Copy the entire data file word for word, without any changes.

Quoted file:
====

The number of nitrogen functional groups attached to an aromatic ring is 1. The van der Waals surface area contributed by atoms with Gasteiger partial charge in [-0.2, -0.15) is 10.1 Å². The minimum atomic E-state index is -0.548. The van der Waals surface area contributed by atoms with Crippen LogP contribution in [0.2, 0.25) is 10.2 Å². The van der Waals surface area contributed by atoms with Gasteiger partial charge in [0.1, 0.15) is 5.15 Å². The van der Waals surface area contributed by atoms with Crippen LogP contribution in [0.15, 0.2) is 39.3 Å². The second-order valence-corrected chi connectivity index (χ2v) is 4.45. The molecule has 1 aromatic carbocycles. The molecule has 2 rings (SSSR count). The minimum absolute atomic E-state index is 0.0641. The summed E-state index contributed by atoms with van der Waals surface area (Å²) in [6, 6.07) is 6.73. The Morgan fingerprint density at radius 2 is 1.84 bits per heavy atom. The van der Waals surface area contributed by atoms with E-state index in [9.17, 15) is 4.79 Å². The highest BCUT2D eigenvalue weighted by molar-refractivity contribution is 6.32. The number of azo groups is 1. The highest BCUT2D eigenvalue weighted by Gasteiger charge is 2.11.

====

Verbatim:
The number of nitrogen functional groups attached to an aromatic ring is 1. The van der Waals surface area contributed by atoms with Gasteiger partial charge in [-0.2, -0.15) is 10.1 Å². The minimum atomic E-state index is -0.548. The van der Waals surface area contributed by atoms with Crippen LogP contribution in [0.2, 0.25) is 10.2 Å². The van der Waals surface area contributed by atoms with Gasteiger partial charge in [0.1, 0.15) is 5.15 Å². The van der Waals surface area contributed by atoms with Crippen LogP contribution in [0.15, 0.2) is 39.3 Å². The second-order valence-corrected chi connectivity index (χ2v) is 4.45. The molecule has 1 aromatic carbocycles. The molecule has 2 rings (SSSR count). The minimum absolute atomic E-state index is 0.0641. The summed E-state index contributed by atoms with van der Waals surface area (Å²) in [6, 6.07) is 6.73. The Morgan fingerprint density at radius 2 is 1.84 bits per heavy atom. The van der Waals surface area contributed by atoms with E-state index in [9.17, 15) is 4.79 Å². The highest BCUT2D eigenvalue weighted by molar-refractivity contribution is 6.32. The number of azo groups is 1. The highest BCUT2D eigenvalue weighted by Gasteiger charge is 2.11.